Elevated lead levels in children has gained national attention after the recent report that thousands were exposed to the heavy metal in Flint, Mich. In Flint, the city water system was the source of contamination, but lead exposure typically occurs from chipped lead-based paint found in old homes.
Children are more at risk of having high amounts of lead in their blood, especially those living in poverty. Elevated blood lead levels are likely to cause learning or behavioral impairments during childhood development.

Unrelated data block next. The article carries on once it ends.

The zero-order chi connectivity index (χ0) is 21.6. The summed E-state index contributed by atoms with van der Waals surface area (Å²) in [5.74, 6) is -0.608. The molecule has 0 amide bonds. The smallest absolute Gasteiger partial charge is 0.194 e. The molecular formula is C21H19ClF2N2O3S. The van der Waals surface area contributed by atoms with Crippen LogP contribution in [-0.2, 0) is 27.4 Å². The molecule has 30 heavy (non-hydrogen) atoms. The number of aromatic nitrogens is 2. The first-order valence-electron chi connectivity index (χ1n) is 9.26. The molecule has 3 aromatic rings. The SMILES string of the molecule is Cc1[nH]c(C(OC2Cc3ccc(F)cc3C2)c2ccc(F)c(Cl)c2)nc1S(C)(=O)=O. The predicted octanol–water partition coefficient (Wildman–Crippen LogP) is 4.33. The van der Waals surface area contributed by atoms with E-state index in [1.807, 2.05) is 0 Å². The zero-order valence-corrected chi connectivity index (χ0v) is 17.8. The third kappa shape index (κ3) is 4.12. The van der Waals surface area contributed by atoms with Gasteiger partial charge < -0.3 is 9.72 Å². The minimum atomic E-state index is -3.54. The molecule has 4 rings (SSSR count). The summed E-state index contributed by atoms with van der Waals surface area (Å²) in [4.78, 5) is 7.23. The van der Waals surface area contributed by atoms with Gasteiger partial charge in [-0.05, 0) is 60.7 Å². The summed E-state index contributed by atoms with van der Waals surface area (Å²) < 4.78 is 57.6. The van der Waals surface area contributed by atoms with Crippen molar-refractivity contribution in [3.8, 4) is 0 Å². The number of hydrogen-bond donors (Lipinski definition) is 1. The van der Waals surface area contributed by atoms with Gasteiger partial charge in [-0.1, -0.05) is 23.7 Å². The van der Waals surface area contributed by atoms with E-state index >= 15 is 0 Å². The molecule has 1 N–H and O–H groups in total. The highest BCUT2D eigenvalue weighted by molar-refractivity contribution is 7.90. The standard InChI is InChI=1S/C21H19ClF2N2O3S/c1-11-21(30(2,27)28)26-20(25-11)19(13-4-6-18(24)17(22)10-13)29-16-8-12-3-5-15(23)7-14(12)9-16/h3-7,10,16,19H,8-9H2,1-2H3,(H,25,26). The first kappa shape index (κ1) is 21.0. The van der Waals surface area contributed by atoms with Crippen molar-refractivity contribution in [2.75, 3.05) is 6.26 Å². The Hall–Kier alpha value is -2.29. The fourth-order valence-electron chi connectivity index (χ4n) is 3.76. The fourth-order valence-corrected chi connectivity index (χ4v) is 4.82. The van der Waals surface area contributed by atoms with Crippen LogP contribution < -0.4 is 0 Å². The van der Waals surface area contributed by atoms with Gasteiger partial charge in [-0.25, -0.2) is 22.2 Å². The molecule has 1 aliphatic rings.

In Kentucky, West Virginia, Virginia and North Carolina, the number of children reported to have lead poisoning has decreased since 1997, according to data from the Centers for Disease Control and Prevention, but neither North Carolina nor Virginia have reported data since 2009. Tennessee provided data in 2014, but had no past statistics available for comparison. — Dylan Turner